📅 Evolution of the National Guard:

Depicting the National Guard's shift from a part-time reserve to a vibrant, dynamic force. Each era unfolds with representative imagery, narrating the Guard's evolution.
🦠The COVID-19 Pandemic:

The article portrays National Guard heroes in action during the pandemic - distributing vaccines, conducting tests, and aiding healthcare systems.
⚖️Challenges and Disparities:

Witness the disparities between active duty and National Guard benefits. Scales and side-by-side comparisons use animated elements to spotlight these differences clearly.
🔄Proposed Solutions:
Experience a paradigm shift advocating for reform of career status rules. Watch as positive change unfolds, echoing a brighter future for National Guard members.
🤝Conclusion and Call to Action:
The National Guard remains a ready and reliable operational force. A call to action is made with the need for change that will inevitably make the Guard more ready, reliable, and resilient. inevitably


 #StigmasErased,#equity,#operationalforce,#dynamic,#Evolution,#COVID-19,#NationalGuard,#DisasterResponse,#retirementsecurity,#IMOA,

Friday, November 3, 2023

IMOA: Ending the Stigmatic Role of the National Guard: A Call for Change

 

(IMOA)

Imagine Pacific Original Article

"Ending the Stigmatic Role of the National Guard: A Call for Change"

By James E. Faumuina, MBA, MPA

Editor - Imagine Pacific Pulse

11/01/2023

Abstract: This article presents a compelling argument for a paradigm shift in the perception and treatment of the National Guard. It advocates for the recognition of the National Guard as a steady-state operational force with equivalent daily requirements for response and operational readiness as the active duty, particularly in relation to its unique Title 32 mission. The argument highlights the disparity in treatment between National Guard members and active duty members in terms of retirement benefits. It points out that National Guard members engaged in full-time Title 32 missions, which are authorized by federal law, should be given the opportunity to accumulate retirement benefits in a manner similar to active duty members. The argument questions why certain National Guard positions are not considered for retirement benefits when they may involve less hazardous or non-direct defense-related tasks compared to active duty positions. It suggests that if there is enough funding to support retirement benefits for active duty members without extensive scrutiny, the same opportunity should be extended to National Guard members to encourage their long-term commitment to service. In analyzing the challenges posed by current career status regulations, the article contends that all service members who can reach 20 TAFMS (Total Active Federal Military Service) should be entitled to do so.

The National Guard has played an indispensable role in the United States military, evolving from a part-time strategic reserve to becoming a force that effectively addresses contemporary challenges. However, the prevailing perception of the National Guard as primarily a strategic reserve has created barriers that hinder its full potential and restrict opportunities for its members. This article argues for a fundamental shift in the perception of the National Guard and advocates for its recognition as an operational regular force. Furthermore, it proposes that Guardsmen should be entitled to retire, if eligible, with a 20-year active duty retirement. It prompts readers to consider why institutional safeguards and gatekeeping procedures prevent rather than enable Guardsmen from attaining this right.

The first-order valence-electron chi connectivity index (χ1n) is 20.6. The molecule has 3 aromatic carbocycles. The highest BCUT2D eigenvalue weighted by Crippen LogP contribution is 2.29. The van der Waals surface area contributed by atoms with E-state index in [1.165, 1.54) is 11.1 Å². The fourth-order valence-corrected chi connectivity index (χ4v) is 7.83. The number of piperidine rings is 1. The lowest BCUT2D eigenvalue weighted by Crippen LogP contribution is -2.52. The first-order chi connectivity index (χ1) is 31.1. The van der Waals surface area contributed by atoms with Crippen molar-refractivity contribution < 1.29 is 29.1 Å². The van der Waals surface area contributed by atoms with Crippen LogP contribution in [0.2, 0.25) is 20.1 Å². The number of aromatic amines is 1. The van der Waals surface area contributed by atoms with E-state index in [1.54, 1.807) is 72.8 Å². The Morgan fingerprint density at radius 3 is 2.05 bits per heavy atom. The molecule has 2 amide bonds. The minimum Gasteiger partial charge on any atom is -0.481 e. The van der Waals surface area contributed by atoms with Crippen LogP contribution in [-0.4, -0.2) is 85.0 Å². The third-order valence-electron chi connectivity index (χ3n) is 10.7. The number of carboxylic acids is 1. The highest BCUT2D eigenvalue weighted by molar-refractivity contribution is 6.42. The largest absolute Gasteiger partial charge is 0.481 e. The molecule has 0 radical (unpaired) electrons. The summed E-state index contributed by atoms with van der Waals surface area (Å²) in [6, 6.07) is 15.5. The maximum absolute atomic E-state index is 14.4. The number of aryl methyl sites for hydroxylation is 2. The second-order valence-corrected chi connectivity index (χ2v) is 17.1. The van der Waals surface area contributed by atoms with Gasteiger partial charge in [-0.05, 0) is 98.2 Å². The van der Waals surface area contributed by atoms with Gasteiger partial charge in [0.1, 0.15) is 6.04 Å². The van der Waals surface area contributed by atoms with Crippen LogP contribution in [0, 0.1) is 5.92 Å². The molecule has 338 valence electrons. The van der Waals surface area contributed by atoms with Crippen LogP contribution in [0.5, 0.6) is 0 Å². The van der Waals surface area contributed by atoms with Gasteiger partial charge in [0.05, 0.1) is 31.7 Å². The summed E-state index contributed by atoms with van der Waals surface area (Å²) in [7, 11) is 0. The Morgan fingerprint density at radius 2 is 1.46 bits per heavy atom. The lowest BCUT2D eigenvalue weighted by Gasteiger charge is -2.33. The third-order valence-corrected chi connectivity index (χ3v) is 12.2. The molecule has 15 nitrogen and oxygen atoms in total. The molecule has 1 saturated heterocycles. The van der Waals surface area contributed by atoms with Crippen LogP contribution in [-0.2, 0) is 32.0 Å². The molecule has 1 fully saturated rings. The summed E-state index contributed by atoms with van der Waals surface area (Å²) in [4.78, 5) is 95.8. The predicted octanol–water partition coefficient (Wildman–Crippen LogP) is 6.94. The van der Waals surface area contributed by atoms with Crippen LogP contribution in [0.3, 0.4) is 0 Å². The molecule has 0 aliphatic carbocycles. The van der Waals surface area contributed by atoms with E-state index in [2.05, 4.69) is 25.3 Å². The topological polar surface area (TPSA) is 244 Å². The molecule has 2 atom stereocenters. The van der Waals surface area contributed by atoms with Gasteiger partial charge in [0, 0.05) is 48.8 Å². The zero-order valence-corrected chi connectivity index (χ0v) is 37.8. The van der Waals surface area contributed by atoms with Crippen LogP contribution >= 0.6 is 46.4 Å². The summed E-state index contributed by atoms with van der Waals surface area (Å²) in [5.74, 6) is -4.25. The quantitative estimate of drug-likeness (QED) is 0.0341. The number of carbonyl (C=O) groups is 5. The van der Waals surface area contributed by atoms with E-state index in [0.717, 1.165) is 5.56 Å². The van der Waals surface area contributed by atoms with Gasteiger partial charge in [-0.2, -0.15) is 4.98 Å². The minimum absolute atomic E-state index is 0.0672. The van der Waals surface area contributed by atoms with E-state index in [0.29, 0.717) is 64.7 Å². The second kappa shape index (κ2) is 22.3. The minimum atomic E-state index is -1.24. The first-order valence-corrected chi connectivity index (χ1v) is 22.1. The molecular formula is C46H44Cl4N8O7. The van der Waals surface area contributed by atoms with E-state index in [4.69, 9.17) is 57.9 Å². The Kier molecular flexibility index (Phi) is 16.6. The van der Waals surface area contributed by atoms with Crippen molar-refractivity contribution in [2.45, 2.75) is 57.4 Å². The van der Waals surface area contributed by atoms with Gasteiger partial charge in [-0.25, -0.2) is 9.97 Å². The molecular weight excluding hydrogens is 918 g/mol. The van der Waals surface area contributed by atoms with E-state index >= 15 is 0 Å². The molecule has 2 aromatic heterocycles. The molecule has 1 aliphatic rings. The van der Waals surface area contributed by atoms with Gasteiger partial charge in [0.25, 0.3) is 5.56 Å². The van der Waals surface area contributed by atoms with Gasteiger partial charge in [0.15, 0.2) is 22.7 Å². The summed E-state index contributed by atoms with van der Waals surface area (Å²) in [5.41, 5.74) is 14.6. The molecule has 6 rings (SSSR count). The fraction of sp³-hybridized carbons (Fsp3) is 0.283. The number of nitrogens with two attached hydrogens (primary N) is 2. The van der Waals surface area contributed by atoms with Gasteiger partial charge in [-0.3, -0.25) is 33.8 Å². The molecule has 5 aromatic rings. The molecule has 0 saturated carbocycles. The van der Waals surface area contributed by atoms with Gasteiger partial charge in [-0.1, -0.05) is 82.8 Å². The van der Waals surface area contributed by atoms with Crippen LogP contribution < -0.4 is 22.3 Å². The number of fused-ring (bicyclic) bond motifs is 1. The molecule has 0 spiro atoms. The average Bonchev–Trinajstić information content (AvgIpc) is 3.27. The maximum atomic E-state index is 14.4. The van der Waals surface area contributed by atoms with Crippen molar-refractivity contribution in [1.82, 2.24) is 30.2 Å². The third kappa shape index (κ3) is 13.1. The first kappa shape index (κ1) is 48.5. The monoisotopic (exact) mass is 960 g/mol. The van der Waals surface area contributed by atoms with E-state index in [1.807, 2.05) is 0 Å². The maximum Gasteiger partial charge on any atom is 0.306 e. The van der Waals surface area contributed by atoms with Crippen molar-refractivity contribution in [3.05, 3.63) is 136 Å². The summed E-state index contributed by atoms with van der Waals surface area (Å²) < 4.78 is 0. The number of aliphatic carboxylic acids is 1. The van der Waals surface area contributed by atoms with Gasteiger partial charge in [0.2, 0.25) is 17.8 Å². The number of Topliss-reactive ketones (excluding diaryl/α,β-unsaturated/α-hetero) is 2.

The COVID-19 pandemic has served as a significant turning point, highlighting the invaluable contributions of the National Guard in responding to crises (NCLS, 2020). Guard members have been at the forefront, providing essential support in testing, vaccine distribution, and aiding overwhelmed healthcare systems. The nature of the Guard's capabilities has evolved beyond the traditional categorizations of part-time versus full-time service. Their vital role in protecting the nation's well-being renders these outdated perspectives obsolete, as enlistment in the National Guard is now solely based on voluntary means. Retaining highly skilled and qualified warriors has become a pressing concern for the military branches, as experienced leadership is a scarce and coveted resource. Therefore, the retention of human resources, including experienced Guard members, should be treated with the same importance as other resource conservation methods.

The National Guard's indispensability stems from the constitutional requirement for the separation of military and civilian affairs and the management of the state. Posse Comitatus, established to prevent the military from being used as a means of domestic political will, ensures that federal forces are forbidden from enacting domestically militarily unless federalization occurs. Governors serve as the de facto commanders-in-chief of their respective states at times of emergency. In the event of a state of emergency declaration by the Governor, the respective Guard Adjutant General serves as the State’s Commander General. (FEMA, 2017). Moreover, in the recent pandemic response, the National Guard played an integral role in executing this essential homeland defense mission, including protecting national borders, and critical infrastructure, and responding to emergencies and disasters as they are mandated to do by regulation (DODI, 2017). Consistently over the years, these responsibilities have demanded continuous readiness and immediate response capabilities, necessitating the recognition of the National Guard as a force with a capacity that requires its Guardsmen to perform active duty far beyond the set 2 weeks a year, 14 days a year known as the required commitment edict for the reserve forces of the military.